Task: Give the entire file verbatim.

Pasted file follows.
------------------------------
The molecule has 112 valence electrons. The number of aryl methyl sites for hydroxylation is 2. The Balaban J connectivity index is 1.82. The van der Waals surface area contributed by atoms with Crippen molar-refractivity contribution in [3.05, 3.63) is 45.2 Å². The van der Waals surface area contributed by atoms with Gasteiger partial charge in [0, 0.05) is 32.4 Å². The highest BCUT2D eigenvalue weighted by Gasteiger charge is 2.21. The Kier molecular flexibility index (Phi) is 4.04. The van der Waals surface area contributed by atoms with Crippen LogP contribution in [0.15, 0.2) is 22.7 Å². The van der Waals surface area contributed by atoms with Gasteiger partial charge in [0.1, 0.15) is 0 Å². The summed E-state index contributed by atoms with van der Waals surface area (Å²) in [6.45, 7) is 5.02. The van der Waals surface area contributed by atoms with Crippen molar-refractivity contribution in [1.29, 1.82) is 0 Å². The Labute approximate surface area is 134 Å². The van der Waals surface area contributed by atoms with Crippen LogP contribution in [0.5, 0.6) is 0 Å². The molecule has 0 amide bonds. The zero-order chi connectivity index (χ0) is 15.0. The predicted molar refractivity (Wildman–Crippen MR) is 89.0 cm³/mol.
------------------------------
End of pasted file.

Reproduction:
The molecule has 112 valence electrons. The number of aryl methyl sites for hydroxylation is 2. The Balaban J connectivity index is 1.82. The van der Waals surface area contributed by atoms with Crippen molar-refractivity contribution in [3.05, 3.63) is 45.2 Å². The van der Waals surface area contributed by atoms with Gasteiger partial charge in [0, 0.05) is 32.4 Å². The highest BCUT2D eigenvalue weighted by Gasteiger charge is 2.21. The Kier molecular flexibility index (Phi) is 4.04. The van der Waals surface area contributed by atoms with Crippen LogP contribution in [0.15, 0.2) is 22.7 Å². The van der Waals surface area contributed by atoms with Gasteiger partial charge in [0.1, 0.15) is 0 Å². The summed E-state index contributed by atoms with van der Waals surface area (Å²) in [6.45, 7) is 5.02. The van der Waals surface area contributed by atoms with Crippen molar-refractivity contribution in [1.29, 1.82) is 0 Å². The Labute approximate surface area is 134 Å². The van der Waals surface area contributed by atoms with Crippen LogP contribution in [0.5, 0.6) is 0 Å². The molecule has 0 amide bonds. The zero-order chi connectivity index (χ0) is 15.0. The predicted molar refractivity (Wildman–Crippen MR) is 89.0 cm³/mol.